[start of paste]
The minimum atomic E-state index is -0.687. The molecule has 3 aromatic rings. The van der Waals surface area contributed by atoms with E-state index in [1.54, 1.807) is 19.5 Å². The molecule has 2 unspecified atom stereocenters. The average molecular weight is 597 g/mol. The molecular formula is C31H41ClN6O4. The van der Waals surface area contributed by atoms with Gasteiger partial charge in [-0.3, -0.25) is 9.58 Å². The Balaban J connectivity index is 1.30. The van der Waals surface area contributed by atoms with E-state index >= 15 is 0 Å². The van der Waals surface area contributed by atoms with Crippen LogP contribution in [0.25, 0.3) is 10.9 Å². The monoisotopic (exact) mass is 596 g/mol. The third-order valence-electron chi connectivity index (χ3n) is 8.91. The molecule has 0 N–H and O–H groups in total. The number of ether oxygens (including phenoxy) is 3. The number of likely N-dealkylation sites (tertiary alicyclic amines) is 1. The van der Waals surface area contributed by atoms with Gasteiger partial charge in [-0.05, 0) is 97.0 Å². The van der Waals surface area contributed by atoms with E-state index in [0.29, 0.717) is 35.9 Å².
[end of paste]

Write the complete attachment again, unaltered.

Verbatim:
The minimum atomic E-state index is -0.687. The molecule has 3 aromatic rings. The van der Waals surface area contributed by atoms with E-state index in [1.54, 1.807) is 19.5 Å². The molecule has 2 unspecified atom stereocenters. The average molecular weight is 597 g/mol. The molecular formula is C31H41ClN6O4. The van der Waals surface area contributed by atoms with Gasteiger partial charge in [-0.3, -0.25) is 9.58 Å². The Balaban J connectivity index is 1.30. The van der Waals surface area contributed by atoms with E-state index >= 15 is 0 Å². The van der Waals surface area contributed by atoms with Crippen LogP contribution in [0.25, 0.3) is 10.9 Å². The monoisotopic (exact) mass is 596 g/mol. The third-order valence-electron chi connectivity index (χ3n) is 8.91. The molecule has 0 N–H and O–H groups in total. The number of ether oxygens (including phenoxy) is 3. The number of likely N-dealkylation sites (tertiary alicyclic amines) is 1. The van der Waals surface area contributed by atoms with Gasteiger partial charge in [-0.05, 0) is 97.0 Å². The van der Waals surface area contributed by atoms with E-state index in [0.29, 0.717) is 35.9 Å².